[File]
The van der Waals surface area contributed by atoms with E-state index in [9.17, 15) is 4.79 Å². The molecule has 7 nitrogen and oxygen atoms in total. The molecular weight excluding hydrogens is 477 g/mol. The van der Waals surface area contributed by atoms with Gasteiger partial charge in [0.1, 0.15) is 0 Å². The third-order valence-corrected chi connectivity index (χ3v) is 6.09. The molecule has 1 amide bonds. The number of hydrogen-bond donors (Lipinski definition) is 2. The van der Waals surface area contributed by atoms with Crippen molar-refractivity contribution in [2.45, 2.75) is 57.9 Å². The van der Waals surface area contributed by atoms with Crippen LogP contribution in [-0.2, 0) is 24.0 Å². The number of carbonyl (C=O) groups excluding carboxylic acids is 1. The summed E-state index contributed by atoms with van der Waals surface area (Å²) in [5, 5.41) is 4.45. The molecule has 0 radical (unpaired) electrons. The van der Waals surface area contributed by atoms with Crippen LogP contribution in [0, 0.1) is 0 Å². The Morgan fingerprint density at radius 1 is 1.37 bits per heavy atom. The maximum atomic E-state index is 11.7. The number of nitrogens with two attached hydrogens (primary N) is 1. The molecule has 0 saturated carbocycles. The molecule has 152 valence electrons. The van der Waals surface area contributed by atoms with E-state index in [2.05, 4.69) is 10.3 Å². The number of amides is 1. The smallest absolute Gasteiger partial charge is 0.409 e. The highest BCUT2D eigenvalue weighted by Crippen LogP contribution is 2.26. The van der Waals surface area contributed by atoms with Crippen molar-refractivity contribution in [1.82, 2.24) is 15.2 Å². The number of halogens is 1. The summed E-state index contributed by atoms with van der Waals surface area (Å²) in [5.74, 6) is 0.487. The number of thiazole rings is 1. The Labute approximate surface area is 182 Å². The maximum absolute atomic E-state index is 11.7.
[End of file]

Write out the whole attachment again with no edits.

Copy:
The van der Waals surface area contributed by atoms with E-state index in [9.17, 15) is 4.79 Å². The molecule has 7 nitrogen and oxygen atoms in total. The molecular weight excluding hydrogens is 477 g/mol. The van der Waals surface area contributed by atoms with Gasteiger partial charge in [0.1, 0.15) is 0 Å². The third-order valence-corrected chi connectivity index (χ3v) is 6.09. The molecule has 1 amide bonds. The number of hydrogen-bond donors (Lipinski definition) is 2. The van der Waals surface area contributed by atoms with Crippen molar-refractivity contribution in [2.45, 2.75) is 57.9 Å². The van der Waals surface area contributed by atoms with Crippen LogP contribution in [-0.2, 0) is 24.0 Å². The number of carbonyl (C=O) groups excluding carboxylic acids is 1. The summed E-state index contributed by atoms with van der Waals surface area (Å²) in [5, 5.41) is 4.45. The molecule has 0 radical (unpaired) electrons. The van der Waals surface area contributed by atoms with Crippen LogP contribution in [0, 0.1) is 0 Å². The Morgan fingerprint density at radius 1 is 1.37 bits per heavy atom. The maximum atomic E-state index is 11.7. The number of nitrogens with two attached hydrogens (primary N) is 1. The molecule has 0 saturated carbocycles. The molecule has 152 valence electrons. The van der Waals surface area contributed by atoms with E-state index in [2.05, 4.69) is 10.3 Å². The number of amides is 1. The smallest absolute Gasteiger partial charge is 0.409 e. The highest BCUT2D eigenvalue weighted by Crippen LogP contribution is 2.26. The van der Waals surface area contributed by atoms with Crippen molar-refractivity contribution in [1.82, 2.24) is 15.2 Å². The number of halogens is 1. The summed E-state index contributed by atoms with van der Waals surface area (Å²) in [5.74, 6) is 0.487. The number of thiazole rings is 1. The Labute approximate surface area is 182 Å². The maximum absolute atomic E-state index is 11.7.